According to the American Academy of Pediatrics (AAP), a new study published in the journal Pediatrics finds that many commercial toddler meals and foods sold in the U.S. are high in sodium and sugar.
- Out of 79 infant mixed grains and fruits, 41 contained at least one added sugar and 35 contained more than one third of their calories from sugar;
- Seventy-two percent of toddler dinners were high in sodium (> 210 milligrams per meal);
- On average, dry fruit-based snacks contained 60 grams of sugar and two thirds of their calories from total sugars –the most common added sugars included fruit juice concentrate, sugar, cane, syrup, and malt.
Cooking at home and preparing mainly fresh foods with little or no added sugar or sodium is a great way to help your infants and toddlers get started on a nutritious and balanced eating path. But it's unrealistic to assume that parents won't turn to foods and beverages that come in packages, cans, jars and containers at least some of the time—after all, they're convenient and can save parents precious time when preparing meals.
To help you seamlessly lower sodium and sugar in your infants' and toddlers' diets while boosting nutrients, here are six tips from two top registered dietitian nutritionists, Jill Castle, and Bridget Swinney.
Get 'em to the table. According to childhood nutrition expert Jill Castle, "One of the easiest ways to avoid too many packaged and processed foods is to get babies and young toddlers to the family table early on and to feed them more natural, wholesome, homemade foods." Castle says that by one year of age, most toddlers can eat what the family eats as long as their food is chopped up (to the size of small dice). Low sugar, low sodium options include tender meat or cooked fish, baked potato (mashed with milk or water to smooth it out) or soft cooked noodles, soft cooked vegetables, or fruit canned in natural juices.
Make it at home. Bridget Swinney, author of Baby Bites and Healthy Food for Healthy Kids, says there are so many quick and easy homemade baby foods you can make without added sugar or salt. Some of her favorites include mashed banana, mashed avocado, and mashed apple (peel the apple simmer or steam in microwave, then mash) as well as boiled, baked or roasted carrots, potatoes, sweet potatoes, broccoli, cauliflower or any other vegetable you can easily mash with your fork.
Learn limits for sodium: When purchasing packaged food items, Castle says it's important to know how to interpret the Nutrition Facts Panel to make sure sodium levels are low—especially since there is no standard for sodium Daily Values (DV) for children under four years. According to Castle, "Since the DV is based on a 2,000 calorie adult diet, infant and toddler foods that provide two or three percent or less DV per serving is a more appropriate (low) level of sodium for a toddler." She also says that some foods designed for infants and toddlers may not list the sodium content, while common "kid" foods like macaroni and cheese, will. Swinney also recommends no more than 300 milligrams per serving for a meal and 150 milligrams per serving for a snack. She also says that while there's no need to worry about sodium when serving fresh, homemade food, it's wise to watch how much you add.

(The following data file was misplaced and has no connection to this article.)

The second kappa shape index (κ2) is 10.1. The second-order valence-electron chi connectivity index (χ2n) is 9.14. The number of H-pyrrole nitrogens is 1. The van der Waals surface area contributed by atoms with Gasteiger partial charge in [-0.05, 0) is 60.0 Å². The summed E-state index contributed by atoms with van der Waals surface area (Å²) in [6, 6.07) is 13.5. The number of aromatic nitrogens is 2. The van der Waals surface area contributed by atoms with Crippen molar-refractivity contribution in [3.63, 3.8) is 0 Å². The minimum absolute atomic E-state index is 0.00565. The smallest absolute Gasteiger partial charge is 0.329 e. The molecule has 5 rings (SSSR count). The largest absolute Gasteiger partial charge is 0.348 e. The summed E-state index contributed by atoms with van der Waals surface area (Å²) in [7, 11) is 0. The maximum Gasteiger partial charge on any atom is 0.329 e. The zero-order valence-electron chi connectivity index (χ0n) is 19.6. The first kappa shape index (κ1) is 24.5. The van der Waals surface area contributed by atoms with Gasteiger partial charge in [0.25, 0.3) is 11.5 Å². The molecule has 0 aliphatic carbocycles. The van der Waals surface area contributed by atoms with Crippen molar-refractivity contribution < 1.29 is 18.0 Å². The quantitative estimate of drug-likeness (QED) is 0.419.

Offer smart snacks. According to Swinney, "Fresh and unsweetened fruits and vegetables, yogurt and boiled eggs make the easiest and healthiest snacks for little ones." She also recommends adding your own soft fruit (pureed or chopped, depending on your child's age) to plain Greek yogurt. Swinney also says that although small fruit cups packed in their own juice are convenient, so is a banana, grapes cut in half, and mandarin orange sections. She also recommends steaming chopped vegetables ahead of time to have on hand to pair with items like hummus or a yogurt dip for easy toddler-friendly snacks.
Blend and serve. "There's no need to drag the food processor out when wanting to share your own dinner with baby. Simply take your portion out and season separately and then use an immersion blender or fork-mash to get to the right consistency for baby, right in the pan."
Don't forget iron and zinc: According to Castle, it's essential to help babies six months and older get good food sources of iron, a mineral that's critical for brain development and that babies six months and older need more of, and zinc, a mineral involved in many normal body functions and essential for normal growth. Castle suggests that parents slow cook lean beef or skinless, dark meat chicken or turkey (legs or thighs) with 1/2 to 3/4 cup of water or low sodium broth and puree in a blender, offering it as a stand-alone pureed entrée or using one tablespoon of pureed meat with jarred pureed fruit or veggies.
How do you limit sugar and sodium in your child's meals?
Image of children eating healthy food via shutterstock.